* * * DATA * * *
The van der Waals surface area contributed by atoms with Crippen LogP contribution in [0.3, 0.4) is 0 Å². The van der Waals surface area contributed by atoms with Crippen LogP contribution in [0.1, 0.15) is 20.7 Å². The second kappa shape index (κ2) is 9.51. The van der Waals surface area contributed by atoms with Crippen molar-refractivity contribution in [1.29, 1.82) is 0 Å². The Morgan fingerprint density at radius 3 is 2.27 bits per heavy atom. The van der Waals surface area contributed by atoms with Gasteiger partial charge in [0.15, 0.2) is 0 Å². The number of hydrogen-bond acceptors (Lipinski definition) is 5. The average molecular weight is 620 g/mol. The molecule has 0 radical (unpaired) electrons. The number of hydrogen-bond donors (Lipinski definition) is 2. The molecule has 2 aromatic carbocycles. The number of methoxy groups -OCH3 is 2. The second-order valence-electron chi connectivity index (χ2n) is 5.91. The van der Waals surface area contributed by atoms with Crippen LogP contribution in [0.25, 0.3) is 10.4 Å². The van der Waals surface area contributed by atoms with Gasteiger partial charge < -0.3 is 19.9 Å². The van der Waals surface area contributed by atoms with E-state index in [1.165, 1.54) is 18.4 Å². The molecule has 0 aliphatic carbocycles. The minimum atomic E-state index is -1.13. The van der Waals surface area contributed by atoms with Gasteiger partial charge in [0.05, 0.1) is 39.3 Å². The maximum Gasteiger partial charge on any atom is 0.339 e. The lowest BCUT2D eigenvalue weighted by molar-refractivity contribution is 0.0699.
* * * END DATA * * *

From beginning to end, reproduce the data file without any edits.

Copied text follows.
The van der Waals surface area contributed by atoms with Crippen LogP contribution in [0.3, 0.4) is 0 Å². The van der Waals surface area contributed by atoms with Crippen LogP contribution in [0.1, 0.15) is 20.7 Å². The second kappa shape index (κ2) is 9.51. The van der Waals surface area contributed by atoms with Crippen molar-refractivity contribution in [1.29, 1.82) is 0 Å². The Morgan fingerprint density at radius 3 is 2.27 bits per heavy atom. The van der Waals surface area contributed by atoms with Gasteiger partial charge in [0.15, 0.2) is 0 Å². The number of hydrogen-bond acceptors (Lipinski definition) is 5. The average molecular weight is 620 g/mol. The molecule has 0 radical (unpaired) electrons. The number of hydrogen-bond donors (Lipinski definition) is 2. The molecule has 2 aromatic carbocycles. The number of methoxy groups -OCH3 is 2. The second-order valence-electron chi connectivity index (χ2n) is 5.91. The van der Waals surface area contributed by atoms with Crippen LogP contribution in [0.25, 0.3) is 10.4 Å². The van der Waals surface area contributed by atoms with Gasteiger partial charge < -0.3 is 19.9 Å². The van der Waals surface area contributed by atoms with E-state index in [1.165, 1.54) is 18.4 Å². The molecule has 0 aliphatic carbocycles. The minimum atomic E-state index is -1.13. The van der Waals surface area contributed by atoms with Gasteiger partial charge in [0.05, 0.1) is 39.3 Å². The maximum Gasteiger partial charge on any atom is 0.339 e. The lowest BCUT2D eigenvalue weighted by molar-refractivity contribution is 0.0699.